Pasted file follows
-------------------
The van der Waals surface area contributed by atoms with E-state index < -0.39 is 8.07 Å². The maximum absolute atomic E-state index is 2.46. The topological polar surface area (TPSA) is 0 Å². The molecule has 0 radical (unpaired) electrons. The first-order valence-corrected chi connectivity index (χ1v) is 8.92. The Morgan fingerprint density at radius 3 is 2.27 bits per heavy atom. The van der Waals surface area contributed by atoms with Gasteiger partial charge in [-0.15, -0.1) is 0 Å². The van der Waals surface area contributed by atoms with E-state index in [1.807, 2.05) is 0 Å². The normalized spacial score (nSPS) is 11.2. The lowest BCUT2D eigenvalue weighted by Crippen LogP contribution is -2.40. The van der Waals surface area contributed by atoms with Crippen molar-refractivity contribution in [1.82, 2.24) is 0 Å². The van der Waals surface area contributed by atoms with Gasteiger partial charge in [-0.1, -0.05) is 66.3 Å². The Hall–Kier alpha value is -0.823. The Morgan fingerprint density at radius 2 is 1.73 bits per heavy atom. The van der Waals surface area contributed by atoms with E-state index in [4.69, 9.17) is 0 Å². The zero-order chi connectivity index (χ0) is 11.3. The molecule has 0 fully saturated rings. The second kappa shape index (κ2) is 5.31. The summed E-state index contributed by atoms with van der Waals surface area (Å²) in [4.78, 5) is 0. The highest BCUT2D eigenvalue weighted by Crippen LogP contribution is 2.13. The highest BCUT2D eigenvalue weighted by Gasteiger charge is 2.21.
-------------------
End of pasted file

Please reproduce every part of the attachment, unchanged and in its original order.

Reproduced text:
The van der Waals surface area contributed by atoms with E-state index < -0.39 is 8.07 Å². The maximum absolute atomic E-state index is 2.46. The topological polar surface area (TPSA) is 0 Å². The molecule has 0 radical (unpaired) electrons. The first-order valence-corrected chi connectivity index (χ1v) is 8.92. The Morgan fingerprint density at radius 3 is 2.27 bits per heavy atom. The van der Waals surface area contributed by atoms with Gasteiger partial charge in [-0.15, -0.1) is 0 Å². The van der Waals surface area contributed by atoms with E-state index in [1.807, 2.05) is 0 Å². The normalized spacial score (nSPS) is 11.2. The lowest BCUT2D eigenvalue weighted by Crippen LogP contribution is -2.40. The van der Waals surface area contributed by atoms with Crippen molar-refractivity contribution in [1.82, 2.24) is 0 Å². The van der Waals surface area contributed by atoms with Gasteiger partial charge in [-0.1, -0.05) is 66.3 Å². The Hall–Kier alpha value is -0.823. The Morgan fingerprint density at radius 2 is 1.73 bits per heavy atom. The van der Waals surface area contributed by atoms with E-state index in [4.69, 9.17) is 0 Å². The zero-order chi connectivity index (χ0) is 11.3. The molecule has 0 fully saturated rings. The second kappa shape index (κ2) is 5.31. The summed E-state index contributed by atoms with van der Waals surface area (Å²) in [4.78, 5) is 0. The highest BCUT2D eigenvalue weighted by Crippen LogP contribution is 2.13. The highest BCUT2D eigenvalue weighted by Gasteiger charge is 2.21.